There are three things that have helped me make the transition from wanting to be a writer to absolutely knowing that I am one.
1) An ongoing and honest pursuit of self-discovery through self-awareness
2) Using the results of my self-discovery to develop good habits
3) Remembering the advice I gave my 25 year old son Wynton when he was 8 and applying it to myself as a writer.
The first two helped me to hone my craft as a writer, while the third actually sealed my fate of actually being one.
For as long as I can remember I always sought to better understand what it is about me that make me, me. There are certain behaviors that reach back to my childhood that can be attributed to some of my successes as well as my shortcomings.
I have suspected for a while that I was on the Autism Spectrum. Looking back at my childhood, I exhibited some behaviors and idiosyncrasies that would lead someone today to suspect that their child may be on the Spectrum. These include – rocking back and forth, usually in a rocking chair to soothe myself, banging my head against the couch when I was really young, collecting and categorizing things and an obsession with things like numbers and Snoopy.
I understand from my parents that I stopped banging my head against the couch when I was about five. However, I still regularly rock in a rocking chair to soothe myself. I’m still obsessed with numbers – my undergraduate degree is in Economics with a Minor in Actuarial Math. And, my daily uniform of choice is jeans and a Snoopy. Seriously, all I wear are Snoopy T-shirts. My bitmoji even wears Snoopy T-shirts, but that’s an entirely different topic that may be the subject of a future article.
I have taken several of the Autism Spectrum tests that I found on the Internet to see just where I might land on the Spectrum. I have scored as low as a 25 and as high as a 30, which puts me very close to being in the inconclusive zone. “The test is not a means for making a diagnosis, however, and many who score above 32 and even meet the diagnostic criteria for mild autism or Asperger’s report no difficulty functioning in their everyday lives.”
I realize that these tests aren’t scientific and being on the Autism Spectrum is not that cut and dried, but going through this process and reading about it has made me realize that there are things about me, my personality and my behavior that are at the very least Spectrum-like.
And I’m absolutely fine with that. As a matter of fact I embrace it.
Another tool that I came across in my journey of self-discovery was the personality test from 16personalities.com. This is a variation on the Myers-Briggs test which I took nearly 30 years ago. I remember being an INTP back then and a few months ago I took the test again online and got the exact same result.
The site labels the INTP personality as “The Logician”. The summary of the personality type is spooky because it describes me to a T.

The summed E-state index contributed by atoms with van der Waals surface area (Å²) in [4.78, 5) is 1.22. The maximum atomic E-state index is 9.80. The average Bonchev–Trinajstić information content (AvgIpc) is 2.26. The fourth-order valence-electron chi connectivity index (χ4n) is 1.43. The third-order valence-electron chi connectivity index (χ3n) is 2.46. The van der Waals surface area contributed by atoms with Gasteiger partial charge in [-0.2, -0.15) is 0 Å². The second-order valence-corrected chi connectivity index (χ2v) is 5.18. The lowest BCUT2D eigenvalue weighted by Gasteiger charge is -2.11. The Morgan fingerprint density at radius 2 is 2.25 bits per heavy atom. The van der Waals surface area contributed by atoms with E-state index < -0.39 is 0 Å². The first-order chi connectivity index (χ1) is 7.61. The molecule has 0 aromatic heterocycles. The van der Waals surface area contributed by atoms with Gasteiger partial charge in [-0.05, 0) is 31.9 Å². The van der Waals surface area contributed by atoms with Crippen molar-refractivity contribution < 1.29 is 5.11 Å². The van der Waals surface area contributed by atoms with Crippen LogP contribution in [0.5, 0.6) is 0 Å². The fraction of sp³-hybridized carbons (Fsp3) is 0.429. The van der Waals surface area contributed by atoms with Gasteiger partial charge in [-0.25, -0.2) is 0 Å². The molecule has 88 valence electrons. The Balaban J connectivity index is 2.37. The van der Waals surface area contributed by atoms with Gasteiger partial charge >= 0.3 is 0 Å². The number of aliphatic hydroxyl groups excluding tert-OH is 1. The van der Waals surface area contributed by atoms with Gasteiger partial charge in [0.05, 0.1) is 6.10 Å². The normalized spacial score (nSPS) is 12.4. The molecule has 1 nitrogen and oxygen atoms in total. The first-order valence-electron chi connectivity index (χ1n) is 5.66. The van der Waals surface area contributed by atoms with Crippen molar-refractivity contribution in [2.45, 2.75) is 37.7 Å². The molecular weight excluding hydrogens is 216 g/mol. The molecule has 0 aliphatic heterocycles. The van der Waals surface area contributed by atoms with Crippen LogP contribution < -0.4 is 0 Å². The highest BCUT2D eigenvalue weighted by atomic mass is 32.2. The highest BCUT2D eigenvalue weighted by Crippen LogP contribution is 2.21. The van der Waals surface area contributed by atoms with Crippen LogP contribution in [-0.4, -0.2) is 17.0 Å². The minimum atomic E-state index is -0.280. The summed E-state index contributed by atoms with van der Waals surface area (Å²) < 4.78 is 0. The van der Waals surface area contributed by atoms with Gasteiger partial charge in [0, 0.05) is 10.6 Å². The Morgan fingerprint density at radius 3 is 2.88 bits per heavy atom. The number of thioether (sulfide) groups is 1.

“The INTP personality type is fairly rare, making up only three percent of the population, which is definitely a good thing for them, as there’s nothing they’d be more unhappy about than being “common”. INTPs pride themselves on their inventiveness and creativity, their unique perspective and vigorous intellect.[INTPs] may appear to drift about in an unending daydream, but [their] thought process is unceasing, and their minds buzz with ideas from the moment they wake up. This constant thinking can have the effect of making them look pensive and detached, as they are often conducting full-fledged debates in their own heads, but really INTPs are quite relaxed and friendly when they are with people they know, or who share their interests.
However, this can be replaced by overwhelming shyness when INTP personalities are among unfamiliar faces, and friendly banter can quickly become combative if they believe their logical conclusions or theories are being criticized.”
The site also lists famous people who have the 16 different personality types. One of the notable INTPs listed is my friend, mentor and fellow writer, Stanley Crouch.
A Circuitous Career Path
In hindsight, this knowledge has helped me to make sense of my circuitous career path.
- Actuarial Assistant – Providian, Louisville, KY
- Non-Profit Educational Executive – Lincoln Foundation, Louisville, KY
- Non-Profit/Arts CFO – Jazz at Lincoln Center, NYC
- Non-Profit/Arts Producer – Jazz at Lincoln Center, NYC
- Non-Profit/Arts CEO – August Wilson Center, Pittsburgh, PA
- Artist Manager/Consultant – GuessWorks, Inc (self-employed)
Throughout my career, I have been able to successfully ride the wave on the continuum that exists between the forests and the trees, or even the leaves for that matter. I’ve enjoyed trying to master both the aerial view as well as the cellular view of things.
I actually attribute this to more of a compulsion than a motivation or desire. I am very often driven by the need to not only know, but to make connections between knowledge, understanding and hopefully wisdom – the forest, the trees and the ecosystem, if you will.
This compulsion eventually led me to writing as a way to get the thoughts swirling around in my head out into the world. I started writing outside of academic obligation in the early 90’s. I got my first piece published in 1994. Since then, I’ve had several pieces published in various publications. Most of them are opinion pieces spurred on by that compulsive process.